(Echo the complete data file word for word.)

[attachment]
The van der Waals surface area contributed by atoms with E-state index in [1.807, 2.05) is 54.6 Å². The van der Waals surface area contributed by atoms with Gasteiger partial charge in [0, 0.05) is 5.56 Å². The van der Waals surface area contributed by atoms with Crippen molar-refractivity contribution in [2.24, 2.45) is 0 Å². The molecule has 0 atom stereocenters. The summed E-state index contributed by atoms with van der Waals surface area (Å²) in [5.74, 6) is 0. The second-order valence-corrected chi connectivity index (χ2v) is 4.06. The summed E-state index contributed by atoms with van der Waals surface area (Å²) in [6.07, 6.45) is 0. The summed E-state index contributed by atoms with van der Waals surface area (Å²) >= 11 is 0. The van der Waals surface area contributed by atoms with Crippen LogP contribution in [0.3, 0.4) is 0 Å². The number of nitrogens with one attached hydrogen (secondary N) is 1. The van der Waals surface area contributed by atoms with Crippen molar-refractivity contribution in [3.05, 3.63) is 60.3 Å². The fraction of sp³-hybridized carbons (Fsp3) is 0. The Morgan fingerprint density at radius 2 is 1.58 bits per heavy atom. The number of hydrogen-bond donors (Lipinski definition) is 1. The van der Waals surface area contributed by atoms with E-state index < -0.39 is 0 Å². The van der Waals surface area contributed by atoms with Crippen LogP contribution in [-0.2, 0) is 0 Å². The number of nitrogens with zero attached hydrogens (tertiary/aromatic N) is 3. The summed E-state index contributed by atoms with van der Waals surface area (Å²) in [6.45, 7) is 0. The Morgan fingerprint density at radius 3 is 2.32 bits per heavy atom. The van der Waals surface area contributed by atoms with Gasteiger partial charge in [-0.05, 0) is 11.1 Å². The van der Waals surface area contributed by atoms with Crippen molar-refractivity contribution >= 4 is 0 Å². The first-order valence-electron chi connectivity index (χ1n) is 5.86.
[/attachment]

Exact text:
The van der Waals surface area contributed by atoms with E-state index in [1.807, 2.05) is 54.6 Å². The van der Waals surface area contributed by atoms with Gasteiger partial charge in [0, 0.05) is 5.56 Å². The van der Waals surface area contributed by atoms with Crippen molar-refractivity contribution in [2.24, 2.45) is 0 Å². The molecule has 0 atom stereocenters. The summed E-state index contributed by atoms with van der Waals surface area (Å²) in [5.74, 6) is 0. The second-order valence-corrected chi connectivity index (χ2v) is 4.06. The summed E-state index contributed by atoms with van der Waals surface area (Å²) in [6.07, 6.45) is 0. The summed E-state index contributed by atoms with van der Waals surface area (Å²) >= 11 is 0. The van der Waals surface area contributed by atoms with Crippen LogP contribution in [0.3, 0.4) is 0 Å². The number of nitrogens with one attached hydrogen (secondary N) is 1. The van der Waals surface area contributed by atoms with Crippen molar-refractivity contribution in [3.05, 3.63) is 60.3 Å². The fraction of sp³-hybridized carbons (Fsp3) is 0. The Morgan fingerprint density at radius 2 is 1.58 bits per heavy atom. The number of hydrogen-bond donors (Lipinski definition) is 1. The van der Waals surface area contributed by atoms with E-state index < -0.39 is 0 Å². The van der Waals surface area contributed by atoms with Crippen LogP contribution in [-0.2, 0) is 0 Å². The number of nitrogens with zero attached hydrogens (tertiary/aromatic N) is 3. The summed E-state index contributed by atoms with van der Waals surface area (Å²) in [6.45, 7) is 0. The Morgan fingerprint density at radius 3 is 2.32 bits per heavy atom. The van der Waals surface area contributed by atoms with Gasteiger partial charge in [-0.05, 0) is 11.1 Å². The van der Waals surface area contributed by atoms with Crippen molar-refractivity contribution >= 4 is 0 Å². The first-order valence-electron chi connectivity index (χ1n) is 5.86.